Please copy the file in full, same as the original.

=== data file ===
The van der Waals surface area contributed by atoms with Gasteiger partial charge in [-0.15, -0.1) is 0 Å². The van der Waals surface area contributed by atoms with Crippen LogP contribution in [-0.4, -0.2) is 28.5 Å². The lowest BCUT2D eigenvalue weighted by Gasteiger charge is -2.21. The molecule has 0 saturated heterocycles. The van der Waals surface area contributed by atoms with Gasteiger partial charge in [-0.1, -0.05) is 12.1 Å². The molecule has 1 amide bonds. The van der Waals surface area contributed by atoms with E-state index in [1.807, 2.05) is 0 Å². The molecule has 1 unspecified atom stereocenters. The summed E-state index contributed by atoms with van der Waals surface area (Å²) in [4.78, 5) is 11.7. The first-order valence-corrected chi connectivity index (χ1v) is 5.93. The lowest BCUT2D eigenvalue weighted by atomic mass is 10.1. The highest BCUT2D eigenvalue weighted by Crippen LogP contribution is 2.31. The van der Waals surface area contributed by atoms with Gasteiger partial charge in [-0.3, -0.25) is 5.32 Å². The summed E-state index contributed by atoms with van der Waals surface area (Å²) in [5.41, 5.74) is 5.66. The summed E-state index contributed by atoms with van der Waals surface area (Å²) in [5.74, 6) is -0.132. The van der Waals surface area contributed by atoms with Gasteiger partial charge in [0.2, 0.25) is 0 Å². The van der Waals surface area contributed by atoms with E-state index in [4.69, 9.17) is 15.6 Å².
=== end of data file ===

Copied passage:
The van der Waals surface area contributed by atoms with Gasteiger partial charge in [-0.15, -0.1) is 0 Å². The van der Waals surface area contributed by atoms with Crippen LogP contribution in [-0.4, -0.2) is 28.5 Å². The lowest BCUT2D eigenvalue weighted by Gasteiger charge is -2.21. The molecule has 0 saturated heterocycles. The van der Waals surface area contributed by atoms with Gasteiger partial charge in [-0.1, -0.05) is 12.1 Å². The molecule has 1 amide bonds. The van der Waals surface area contributed by atoms with E-state index in [1.807, 2.05) is 0 Å². The molecule has 1 unspecified atom stereocenters. The summed E-state index contributed by atoms with van der Waals surface area (Å²) in [4.78, 5) is 11.7. The first-order valence-corrected chi connectivity index (χ1v) is 5.93. The lowest BCUT2D eigenvalue weighted by atomic mass is 10.1. The highest BCUT2D eigenvalue weighted by Crippen LogP contribution is 2.31. The van der Waals surface area contributed by atoms with Gasteiger partial charge in [-0.3, -0.25) is 5.32 Å². The summed E-state index contributed by atoms with van der Waals surface area (Å²) in [5.41, 5.74) is 5.66. The summed E-state index contributed by atoms with van der Waals surface area (Å²) in [5.74, 6) is -0.132. The van der Waals surface area contributed by atoms with Gasteiger partial charge in [0.2, 0.25) is 0 Å². The van der Waals surface area contributed by atoms with E-state index in [4.69, 9.17) is 15.6 Å².